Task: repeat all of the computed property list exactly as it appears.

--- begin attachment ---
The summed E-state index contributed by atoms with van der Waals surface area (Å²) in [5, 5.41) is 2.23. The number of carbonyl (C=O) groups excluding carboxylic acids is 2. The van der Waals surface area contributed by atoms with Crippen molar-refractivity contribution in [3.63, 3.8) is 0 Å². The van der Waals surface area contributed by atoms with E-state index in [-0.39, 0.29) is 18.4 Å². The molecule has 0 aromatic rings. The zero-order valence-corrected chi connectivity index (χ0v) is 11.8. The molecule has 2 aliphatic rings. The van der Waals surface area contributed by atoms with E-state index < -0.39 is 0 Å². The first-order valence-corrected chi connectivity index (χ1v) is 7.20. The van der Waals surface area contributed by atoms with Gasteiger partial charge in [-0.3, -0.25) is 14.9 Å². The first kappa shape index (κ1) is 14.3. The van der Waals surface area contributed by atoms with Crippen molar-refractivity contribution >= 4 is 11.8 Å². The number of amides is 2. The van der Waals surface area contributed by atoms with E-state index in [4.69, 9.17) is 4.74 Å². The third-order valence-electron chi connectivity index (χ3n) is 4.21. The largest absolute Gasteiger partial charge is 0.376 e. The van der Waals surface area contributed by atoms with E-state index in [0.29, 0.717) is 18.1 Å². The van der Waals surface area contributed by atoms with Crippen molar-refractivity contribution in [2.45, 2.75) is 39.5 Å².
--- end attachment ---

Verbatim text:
The summed E-state index contributed by atoms with van der Waals surface area (Å²) in [5, 5.41) is 2.23. The number of carbonyl (C=O) groups excluding carboxylic acids is 2. The van der Waals surface area contributed by atoms with Crippen molar-refractivity contribution in [3.63, 3.8) is 0 Å². The van der Waals surface area contributed by atoms with E-state index in [-0.39, 0.29) is 18.4 Å². The molecule has 0 aromatic rings. The zero-order valence-corrected chi connectivity index (χ0v) is 11.8. The molecule has 2 aliphatic rings. The van der Waals surface area contributed by atoms with E-state index < -0.39 is 0 Å². The first-order valence-corrected chi connectivity index (χ1v) is 7.20. The van der Waals surface area contributed by atoms with Gasteiger partial charge in [-0.3, -0.25) is 14.9 Å². The first kappa shape index (κ1) is 14.3. The van der Waals surface area contributed by atoms with Crippen molar-refractivity contribution >= 4 is 11.8 Å². The number of amides is 2. The van der Waals surface area contributed by atoms with E-state index in [4.69, 9.17) is 4.74 Å². The third-order valence-electron chi connectivity index (χ3n) is 4.21. The largest absolute Gasteiger partial charge is 0.376 e. The van der Waals surface area contributed by atoms with E-state index in [0.29, 0.717) is 18.1 Å². The van der Waals surface area contributed by atoms with Crippen molar-refractivity contribution in [2.45, 2.75) is 39.5 Å².